Governments in the region have been trying to introduce political reforms that can help to control this menace in society. But the reforms were proven to be useless due to the lack of systematic procedures. Meanwhile, their efforts for state-building also have been proved to be unsuccessful because of the lack of will among the stakeholders.
There are not enough crime control policies facilitating its trafficking in the Caribbean region and a lack of domestic drug control policies in the United States of America. These two situations helped the drugs to reach a larger audience more easily.
Although all governments united to make international efforts, it still did not each to any conclusion because of the lack of systematic procedure and follow-up and consequently, regional drug control policies are not echnough to address such huge problems at a larger scale.
There is an extreme lack of support system for the local governments to control the issue at the national level, which is used by drug organizers to conduct and even expand their business without any hesitation. The policies that are in place at the moment, at local and regional or international levels are not being applied in true sense which also encourages the proliferation of the drugs in the region (Bagley 35).
States in the Caribbean Community and Common Market and the United States of America have rather a conflictual relationship with each other. They cooperate when it comes to economic and social integration but results are not as fruitful as the governments of the region expect.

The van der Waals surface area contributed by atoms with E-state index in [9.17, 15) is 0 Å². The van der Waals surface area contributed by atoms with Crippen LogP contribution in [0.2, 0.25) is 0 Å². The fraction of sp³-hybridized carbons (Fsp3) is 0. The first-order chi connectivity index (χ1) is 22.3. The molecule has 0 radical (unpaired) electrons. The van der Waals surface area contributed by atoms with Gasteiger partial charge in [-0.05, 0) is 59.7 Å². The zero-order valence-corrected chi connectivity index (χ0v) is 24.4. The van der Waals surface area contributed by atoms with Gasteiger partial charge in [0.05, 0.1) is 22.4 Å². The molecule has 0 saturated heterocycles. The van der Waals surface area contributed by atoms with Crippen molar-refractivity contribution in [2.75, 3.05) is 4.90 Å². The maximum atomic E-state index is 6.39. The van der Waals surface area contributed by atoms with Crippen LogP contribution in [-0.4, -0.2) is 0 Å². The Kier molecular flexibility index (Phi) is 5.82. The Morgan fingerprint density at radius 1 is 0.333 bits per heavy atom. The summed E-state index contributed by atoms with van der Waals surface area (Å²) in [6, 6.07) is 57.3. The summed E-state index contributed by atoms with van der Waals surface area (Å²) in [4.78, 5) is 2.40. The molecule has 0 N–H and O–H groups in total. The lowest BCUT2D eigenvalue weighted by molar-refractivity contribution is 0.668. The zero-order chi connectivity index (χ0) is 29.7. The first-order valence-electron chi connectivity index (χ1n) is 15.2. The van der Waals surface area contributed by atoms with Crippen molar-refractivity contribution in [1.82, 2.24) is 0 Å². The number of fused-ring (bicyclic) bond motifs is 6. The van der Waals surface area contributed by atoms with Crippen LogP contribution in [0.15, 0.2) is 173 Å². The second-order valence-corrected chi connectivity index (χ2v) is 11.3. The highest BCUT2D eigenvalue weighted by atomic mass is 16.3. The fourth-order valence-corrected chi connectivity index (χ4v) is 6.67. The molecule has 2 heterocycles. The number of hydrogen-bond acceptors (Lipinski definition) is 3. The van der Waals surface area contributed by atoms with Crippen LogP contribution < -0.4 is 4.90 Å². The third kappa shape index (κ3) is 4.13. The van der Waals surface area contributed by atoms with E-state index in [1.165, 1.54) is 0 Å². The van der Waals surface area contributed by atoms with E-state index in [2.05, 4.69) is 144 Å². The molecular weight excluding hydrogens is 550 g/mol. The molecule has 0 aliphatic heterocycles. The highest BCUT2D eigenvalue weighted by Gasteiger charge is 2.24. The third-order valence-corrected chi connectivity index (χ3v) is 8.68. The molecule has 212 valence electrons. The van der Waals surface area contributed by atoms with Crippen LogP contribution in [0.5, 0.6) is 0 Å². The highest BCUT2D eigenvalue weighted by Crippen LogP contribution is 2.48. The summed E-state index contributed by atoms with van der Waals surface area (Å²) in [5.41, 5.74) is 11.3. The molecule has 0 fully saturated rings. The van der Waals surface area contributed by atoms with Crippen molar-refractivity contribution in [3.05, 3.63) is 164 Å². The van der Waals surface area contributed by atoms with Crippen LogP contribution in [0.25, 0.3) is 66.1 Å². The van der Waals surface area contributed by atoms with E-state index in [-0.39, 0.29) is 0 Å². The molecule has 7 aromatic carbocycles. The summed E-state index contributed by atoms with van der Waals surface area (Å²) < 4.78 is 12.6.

Elites of the United States of America and the states under the Caribbean Community and Common Market realized the significance of the ‘war on drugs’ and collaborated to generate impactful result but they could not reach it due to several reasons.
The government of the United States has been pressuring them to take necessary actions but it results in a conflictual approach regarding the sovereignty of the states in this region which restricts the United States to directly take any actions. The drug cartels have become stronger in the region and have a stronger network than the connection of governments across the borders.
There has been increased coca generation and proliferation in the West Indies and subsequently a larger market in the country that makes West Indies the major hub of cocaine production and trafficking. Cocaine is also being consumed at a larger scale, especially in the form of crack.
The use of drugs in the region can be traced down by measuring the content of the wastewater in the region. In the Caribbean region, a campaign was started and took place for the seven days in which wastewater samples were taken from the four wastewater treatment plants of the Martinique capital.